To learn more about the barriers to getting timely care, our research team conducted semi-structured interviews with urologists and patients who had an abnormal screening test for prostate cancer. They used questionnaires to measure patient satisfaction and the barriers to getting timely treatment. These surveys included questions on screening behavior, reasons for delaying care, and social support.

Managing Side Effects

You will have regular tests (blood and urine) to check how your treatment is working. Your GP or the specialist you are seeing will tell you how often you will need to have these tests, including when to start and stop taking your PSA blood test.

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It’s normal to feel a range of emotions when you first hear your diagnosis of prostate cancer. You might feel numb, frightened, confused, or angry. As you become more knowledgeable about your options and talk to other men who have gone through treatment, it’s common for feelings of hope to emerge.

People who decide not to have treatment can still get support and pain relief from their GP and hospital team. It’s possible that the cancer may come back again, but there are new treatments being developed for recurrent prostate cancer. They include immunotherapy to strengthen your immune system and targeted therapies that destroy cancer cells with specific gene mutations.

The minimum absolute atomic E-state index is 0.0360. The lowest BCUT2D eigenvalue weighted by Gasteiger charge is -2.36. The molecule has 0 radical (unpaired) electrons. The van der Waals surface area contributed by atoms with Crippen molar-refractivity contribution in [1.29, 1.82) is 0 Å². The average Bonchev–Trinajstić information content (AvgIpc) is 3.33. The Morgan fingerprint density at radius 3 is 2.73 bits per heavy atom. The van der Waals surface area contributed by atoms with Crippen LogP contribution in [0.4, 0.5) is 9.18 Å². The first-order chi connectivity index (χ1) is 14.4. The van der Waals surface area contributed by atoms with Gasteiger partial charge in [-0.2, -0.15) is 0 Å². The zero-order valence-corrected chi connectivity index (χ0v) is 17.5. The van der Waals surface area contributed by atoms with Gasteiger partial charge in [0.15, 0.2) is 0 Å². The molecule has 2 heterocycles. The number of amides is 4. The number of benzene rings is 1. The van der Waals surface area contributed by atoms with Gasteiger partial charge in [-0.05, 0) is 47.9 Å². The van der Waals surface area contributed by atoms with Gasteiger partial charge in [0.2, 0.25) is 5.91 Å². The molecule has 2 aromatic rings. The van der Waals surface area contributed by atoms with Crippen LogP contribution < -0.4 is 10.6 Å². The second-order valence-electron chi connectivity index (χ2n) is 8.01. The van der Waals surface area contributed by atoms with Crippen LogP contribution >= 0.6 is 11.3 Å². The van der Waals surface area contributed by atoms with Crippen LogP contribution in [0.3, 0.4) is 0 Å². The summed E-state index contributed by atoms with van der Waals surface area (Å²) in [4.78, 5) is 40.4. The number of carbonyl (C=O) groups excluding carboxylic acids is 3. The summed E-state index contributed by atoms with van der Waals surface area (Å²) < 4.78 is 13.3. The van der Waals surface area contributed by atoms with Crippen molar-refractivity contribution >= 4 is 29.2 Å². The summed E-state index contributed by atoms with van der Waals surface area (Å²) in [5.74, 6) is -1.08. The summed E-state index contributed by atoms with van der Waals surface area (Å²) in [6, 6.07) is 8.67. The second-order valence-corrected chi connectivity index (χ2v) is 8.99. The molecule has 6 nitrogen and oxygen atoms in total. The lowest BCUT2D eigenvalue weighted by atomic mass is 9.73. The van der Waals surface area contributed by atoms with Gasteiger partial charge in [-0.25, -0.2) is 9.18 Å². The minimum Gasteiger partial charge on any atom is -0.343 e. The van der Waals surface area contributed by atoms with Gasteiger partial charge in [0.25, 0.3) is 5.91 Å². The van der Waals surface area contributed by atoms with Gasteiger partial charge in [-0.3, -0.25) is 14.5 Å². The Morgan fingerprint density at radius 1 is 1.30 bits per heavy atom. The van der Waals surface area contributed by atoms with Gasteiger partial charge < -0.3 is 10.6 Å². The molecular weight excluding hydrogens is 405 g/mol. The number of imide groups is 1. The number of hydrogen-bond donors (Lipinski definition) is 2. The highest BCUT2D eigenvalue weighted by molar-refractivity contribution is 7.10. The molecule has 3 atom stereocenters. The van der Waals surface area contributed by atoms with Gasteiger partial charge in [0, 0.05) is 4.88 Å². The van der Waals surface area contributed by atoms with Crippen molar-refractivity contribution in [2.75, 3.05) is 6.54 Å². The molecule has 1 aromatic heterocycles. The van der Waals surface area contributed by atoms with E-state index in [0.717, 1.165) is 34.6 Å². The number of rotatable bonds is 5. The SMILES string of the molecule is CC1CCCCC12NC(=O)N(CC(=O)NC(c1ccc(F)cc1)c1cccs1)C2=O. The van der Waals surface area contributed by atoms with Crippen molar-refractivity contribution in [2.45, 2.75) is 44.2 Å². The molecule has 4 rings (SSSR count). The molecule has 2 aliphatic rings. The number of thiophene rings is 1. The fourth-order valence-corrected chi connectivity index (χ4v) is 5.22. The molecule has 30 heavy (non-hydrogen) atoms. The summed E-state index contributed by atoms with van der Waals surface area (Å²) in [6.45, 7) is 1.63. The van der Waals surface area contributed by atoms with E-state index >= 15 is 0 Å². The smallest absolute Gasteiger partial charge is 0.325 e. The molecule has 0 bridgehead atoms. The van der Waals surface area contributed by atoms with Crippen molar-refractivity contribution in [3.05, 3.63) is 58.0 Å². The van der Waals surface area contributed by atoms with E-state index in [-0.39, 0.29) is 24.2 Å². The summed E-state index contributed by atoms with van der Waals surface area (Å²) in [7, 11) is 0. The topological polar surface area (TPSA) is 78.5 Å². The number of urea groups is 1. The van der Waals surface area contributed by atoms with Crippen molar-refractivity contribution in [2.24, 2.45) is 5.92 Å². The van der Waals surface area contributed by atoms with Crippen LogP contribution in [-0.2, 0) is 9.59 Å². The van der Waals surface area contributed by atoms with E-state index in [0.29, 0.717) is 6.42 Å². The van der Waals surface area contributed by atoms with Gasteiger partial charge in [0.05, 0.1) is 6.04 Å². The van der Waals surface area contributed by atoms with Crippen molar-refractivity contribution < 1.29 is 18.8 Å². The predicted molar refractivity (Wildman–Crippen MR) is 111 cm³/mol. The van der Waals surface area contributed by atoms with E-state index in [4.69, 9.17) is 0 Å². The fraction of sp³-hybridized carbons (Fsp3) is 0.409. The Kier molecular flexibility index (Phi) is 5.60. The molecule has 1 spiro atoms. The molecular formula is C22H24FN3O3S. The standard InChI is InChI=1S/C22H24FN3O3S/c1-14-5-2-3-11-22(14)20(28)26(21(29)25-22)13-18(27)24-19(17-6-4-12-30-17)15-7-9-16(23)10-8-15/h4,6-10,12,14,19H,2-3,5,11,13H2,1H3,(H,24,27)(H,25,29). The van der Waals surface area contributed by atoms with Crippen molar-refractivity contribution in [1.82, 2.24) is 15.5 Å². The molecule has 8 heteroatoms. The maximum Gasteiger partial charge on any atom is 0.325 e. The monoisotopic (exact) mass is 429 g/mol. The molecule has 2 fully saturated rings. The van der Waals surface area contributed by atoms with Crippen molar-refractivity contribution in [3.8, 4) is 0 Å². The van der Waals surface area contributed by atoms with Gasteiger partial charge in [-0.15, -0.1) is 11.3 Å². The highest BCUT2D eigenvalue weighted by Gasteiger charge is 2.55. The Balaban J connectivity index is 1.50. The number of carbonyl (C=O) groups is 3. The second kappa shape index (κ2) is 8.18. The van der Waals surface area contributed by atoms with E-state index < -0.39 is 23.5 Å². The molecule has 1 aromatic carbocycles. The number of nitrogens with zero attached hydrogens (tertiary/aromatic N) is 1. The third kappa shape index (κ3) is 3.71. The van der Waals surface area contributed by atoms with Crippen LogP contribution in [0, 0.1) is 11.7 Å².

To address barriers to care, the C-PNRP patient navigation intervention included a social worker and lay health navigator who worked with veterans who had abnormal screening results at a VA urology clinic. They proactively identified and resolved personal and systems barriers to care, such as transportation coordination, cancer education, and scheduling assistance. Navigators also completed systematic appointment reminders and assisted patients with canceling or rescheduling appointments to prevent missed clinic visits, which often delay diagnostic resolution.

Getting Back to Your Life

When the treatment is over, your doctor will ask you to come in for regular follow-up appointments. They will talk to you about how the treatment has gone and what you can expect in the future. They will also test your PSA level to check if the cancer has come back (a relapse).

You may be given hormone therapy to stop your PSA from rising. If your cancer has spread to the bones, they may suggest a treatment called sipuleucel-T (Provenge) which trains your own cells to fight the cancer. If the cancer hasn’t spread, they might recommend other less invasive treatments, like brachytherapy or high-intensity focused ultrasound.

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The urologist will usually explain the options and how the side effects might affect you and your quality of life. But the final decision is always yours. If you decide not to have treatment, your doctor and nurses should respect that. They should still offer you support and pain relief.

If your cancer hasn’t spread, you might be able to benefit from new minimally invasive treatments like brachytherapy and high-intensity focused ultrasound, sometimes as part of a clinical trial. These procedures use less radiation than surgery but have a higher risk of problems with the bladder and urethra. These can be more difficult to cope with than surgery, but your doctor will be able to tell you what the risks are.